By Team EarPeace
By Marcelo Quarantotto
Enhance the trip: a gift guide for festival lovers.
My first music festival didn’t happen until a third of the way into my 30s. An old college friend and her partner had purchased a bundle of tickets to Floyd Yoga Jam and offered me one of their spots for free.
Lucky lady, am I — but also apprehensive.
I wanted to bring supplies that served as a contingency plan, should my social anxiety and aversion to both the drug-fueled “wook” culture and the ubiquitous cultural appropriation infamously present at certain music festivals prompt me to isolate: a six-person Eureka tent, a Remington Noiseless manual typewriter, a nylon-string Goya folk guitar, and a handful of literary novels … a veritable camping cathedral, all to myself.
My brand of maximalism (which I won’t endeavor to recommend) might be unorthodox for the typical festival goer. But by going above and beyond, it's easier for me to identify and pare down to a few essentials to get for any of your friends or family who enjoy Dionysian weekends set the thud of thick bass and sidechained compression, so that they may stay connected, hydrated, and comfortable — setting the stage for an even better experience.
Stay Hydrated: GRAYL GeoPress water purifier
A couple of years back, my friend and semi-underground musical anomaly known as Gull invited me to co-direct and shoot a documentary (now in post production) on how the ecological makeup and cross-cultural exchanges of Thailand have shaped the region’s culture and music.
Despite the nine or so vaccinations I took as a shot in the arm or in pill form, the risk of catching some sort of uncomfortable or even life-altering sickness still existed — most specifically via mosquitos and unclean water.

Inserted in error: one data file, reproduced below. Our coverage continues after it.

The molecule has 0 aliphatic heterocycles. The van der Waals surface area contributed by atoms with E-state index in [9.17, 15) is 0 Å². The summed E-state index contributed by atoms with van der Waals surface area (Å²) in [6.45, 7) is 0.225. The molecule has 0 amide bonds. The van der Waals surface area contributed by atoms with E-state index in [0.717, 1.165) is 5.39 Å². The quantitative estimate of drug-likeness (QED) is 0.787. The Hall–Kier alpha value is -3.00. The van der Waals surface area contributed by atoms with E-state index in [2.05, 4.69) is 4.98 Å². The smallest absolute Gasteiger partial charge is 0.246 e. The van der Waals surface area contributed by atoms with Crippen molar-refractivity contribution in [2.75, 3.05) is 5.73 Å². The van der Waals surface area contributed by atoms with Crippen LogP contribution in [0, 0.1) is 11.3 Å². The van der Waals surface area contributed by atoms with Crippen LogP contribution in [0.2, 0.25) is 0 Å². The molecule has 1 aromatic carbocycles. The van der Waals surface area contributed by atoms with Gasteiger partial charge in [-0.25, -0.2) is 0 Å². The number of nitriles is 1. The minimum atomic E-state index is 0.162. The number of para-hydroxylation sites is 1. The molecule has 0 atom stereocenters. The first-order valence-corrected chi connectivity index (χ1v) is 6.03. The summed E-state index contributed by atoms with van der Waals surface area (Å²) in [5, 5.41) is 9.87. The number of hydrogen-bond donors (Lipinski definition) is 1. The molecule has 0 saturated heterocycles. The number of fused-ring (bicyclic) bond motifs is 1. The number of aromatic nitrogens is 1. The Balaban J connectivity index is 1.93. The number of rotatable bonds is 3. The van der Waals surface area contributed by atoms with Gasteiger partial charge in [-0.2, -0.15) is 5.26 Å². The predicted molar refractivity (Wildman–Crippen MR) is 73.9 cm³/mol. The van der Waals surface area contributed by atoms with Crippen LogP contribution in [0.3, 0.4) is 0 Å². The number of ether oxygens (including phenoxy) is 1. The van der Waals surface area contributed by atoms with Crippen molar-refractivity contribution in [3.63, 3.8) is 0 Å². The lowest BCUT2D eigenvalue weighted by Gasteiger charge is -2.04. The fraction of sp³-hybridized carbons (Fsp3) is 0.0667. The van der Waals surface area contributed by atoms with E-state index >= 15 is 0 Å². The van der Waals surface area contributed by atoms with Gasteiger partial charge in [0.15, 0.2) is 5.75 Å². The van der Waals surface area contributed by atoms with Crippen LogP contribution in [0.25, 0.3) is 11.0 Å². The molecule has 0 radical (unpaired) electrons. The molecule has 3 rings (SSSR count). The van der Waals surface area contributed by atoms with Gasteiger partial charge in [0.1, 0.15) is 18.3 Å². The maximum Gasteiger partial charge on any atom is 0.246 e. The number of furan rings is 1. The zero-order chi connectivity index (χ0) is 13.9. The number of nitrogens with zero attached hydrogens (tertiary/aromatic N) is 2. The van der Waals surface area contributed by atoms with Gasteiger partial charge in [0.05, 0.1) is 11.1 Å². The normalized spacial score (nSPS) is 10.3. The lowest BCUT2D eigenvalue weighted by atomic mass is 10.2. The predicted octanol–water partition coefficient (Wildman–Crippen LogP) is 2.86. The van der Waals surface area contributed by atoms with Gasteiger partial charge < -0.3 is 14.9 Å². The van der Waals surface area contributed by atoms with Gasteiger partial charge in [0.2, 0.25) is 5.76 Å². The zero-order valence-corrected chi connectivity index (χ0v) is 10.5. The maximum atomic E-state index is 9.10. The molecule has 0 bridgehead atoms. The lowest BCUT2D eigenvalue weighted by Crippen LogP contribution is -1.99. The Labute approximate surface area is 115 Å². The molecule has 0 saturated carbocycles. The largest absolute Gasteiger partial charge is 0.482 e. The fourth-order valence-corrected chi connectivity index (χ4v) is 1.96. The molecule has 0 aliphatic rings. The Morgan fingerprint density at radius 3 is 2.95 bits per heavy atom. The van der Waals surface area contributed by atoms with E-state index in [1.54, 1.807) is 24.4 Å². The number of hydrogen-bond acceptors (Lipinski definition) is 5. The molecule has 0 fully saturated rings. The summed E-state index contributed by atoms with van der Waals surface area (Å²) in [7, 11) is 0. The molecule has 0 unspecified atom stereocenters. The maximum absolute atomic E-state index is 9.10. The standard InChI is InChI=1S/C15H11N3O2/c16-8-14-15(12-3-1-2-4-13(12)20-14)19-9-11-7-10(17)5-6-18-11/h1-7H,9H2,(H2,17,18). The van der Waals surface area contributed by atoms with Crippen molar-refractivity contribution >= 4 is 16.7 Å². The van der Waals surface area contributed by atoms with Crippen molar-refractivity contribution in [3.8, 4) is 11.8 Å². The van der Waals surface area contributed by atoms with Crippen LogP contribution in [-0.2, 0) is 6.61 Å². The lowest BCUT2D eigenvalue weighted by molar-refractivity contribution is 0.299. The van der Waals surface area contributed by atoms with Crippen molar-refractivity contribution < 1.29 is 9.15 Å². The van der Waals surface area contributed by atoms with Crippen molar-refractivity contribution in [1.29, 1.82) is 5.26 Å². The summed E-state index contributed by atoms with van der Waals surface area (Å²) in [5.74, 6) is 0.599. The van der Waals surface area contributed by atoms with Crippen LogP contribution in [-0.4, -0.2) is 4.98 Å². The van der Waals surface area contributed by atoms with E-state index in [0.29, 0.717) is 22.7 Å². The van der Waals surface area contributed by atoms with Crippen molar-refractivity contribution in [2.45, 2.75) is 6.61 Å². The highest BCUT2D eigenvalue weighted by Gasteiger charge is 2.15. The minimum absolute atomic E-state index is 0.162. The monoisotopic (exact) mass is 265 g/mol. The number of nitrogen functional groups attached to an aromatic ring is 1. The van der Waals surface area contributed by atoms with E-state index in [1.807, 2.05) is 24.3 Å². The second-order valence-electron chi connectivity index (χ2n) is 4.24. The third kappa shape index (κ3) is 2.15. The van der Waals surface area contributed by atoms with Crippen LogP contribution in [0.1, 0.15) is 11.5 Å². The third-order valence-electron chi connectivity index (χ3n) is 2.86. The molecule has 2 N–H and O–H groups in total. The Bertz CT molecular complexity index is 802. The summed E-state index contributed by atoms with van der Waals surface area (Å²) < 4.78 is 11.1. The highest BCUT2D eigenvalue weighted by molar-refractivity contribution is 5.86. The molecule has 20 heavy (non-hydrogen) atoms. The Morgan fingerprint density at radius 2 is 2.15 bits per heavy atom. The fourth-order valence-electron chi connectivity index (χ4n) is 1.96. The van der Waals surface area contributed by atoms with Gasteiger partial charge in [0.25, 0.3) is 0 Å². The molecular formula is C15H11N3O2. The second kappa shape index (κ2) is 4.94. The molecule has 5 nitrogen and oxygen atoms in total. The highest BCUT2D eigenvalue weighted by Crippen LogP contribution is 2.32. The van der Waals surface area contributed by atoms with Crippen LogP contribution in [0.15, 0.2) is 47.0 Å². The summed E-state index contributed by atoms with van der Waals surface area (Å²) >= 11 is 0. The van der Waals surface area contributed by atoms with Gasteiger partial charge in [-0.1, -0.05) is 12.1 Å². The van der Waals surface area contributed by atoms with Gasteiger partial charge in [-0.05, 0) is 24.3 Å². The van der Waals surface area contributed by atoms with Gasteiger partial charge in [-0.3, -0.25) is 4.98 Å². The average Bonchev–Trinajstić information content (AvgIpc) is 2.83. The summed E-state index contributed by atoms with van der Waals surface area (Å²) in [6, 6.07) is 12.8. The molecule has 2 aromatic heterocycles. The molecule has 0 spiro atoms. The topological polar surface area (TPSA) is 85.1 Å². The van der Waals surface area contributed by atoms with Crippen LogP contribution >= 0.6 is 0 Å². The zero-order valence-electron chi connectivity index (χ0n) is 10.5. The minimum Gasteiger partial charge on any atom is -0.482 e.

My partner being the thrifty, hydration-focused, and environmentally concerned maven that they are, suggested I look into some form of mobile water filtration. The best buy I could find, considering the intersection of price and efficacy, is the GRAYL GeoPress water purifier.
As the name suggests, the GRAYL goes beyond simple filtration and actually cleanses the water you’re about to put into your body, such as removing 99.99+ present of viruses, bacteria, and protozoa on top of already filtering heavy metals (lead, chromium, Metallica), chemicals, and particulates through an easy-to-replace filter. The Holy GRAYL, indeed.
Another member of our production crew also brought a GRAYL. Our respective water caddies were almost always clipped to us. Instead of needing to purchase multiple plastic bottles of water every day, we were could fill up at any faucet along the 5-week journey for free without any concern of “paying for it later” by opting to sleep in the hostel toilet stall or contributing to one of the great plastic trash heaps riddled throughout our aching planet.
Since that production wrapped, the GRAYL has been a repeat adventure companion for me (and my parter) whether I’m out filming, at a festival, hiking, camping, or simply dry on spring water at home. I try not to fuck with tap water for reasons you’re welcome to research, and usually drink water we collect from an underground aquifer south of where we live in Richmond, Virginia, but sometimes it’s 10:30 p.m. and I’m thirsty, and the city water is shitty water.
Stay in the Clear: EarPeace Music Pro earplugs
As a musician who pushes LOUD guitar and other sound machines with (a LOT) of pedals through a mid-1970s silverface Fender Twin Reverb, I’m equally as interested in playing music festivals and iconic venues like the 9:30 Club as I am interested in not getting tinnitus, the body’s reaction after going past your noise level threshold experienced as a ringing in your ears while external sounds seem to be muffled as if covered by a heavy blanket. (These effects can be temporary or … not.)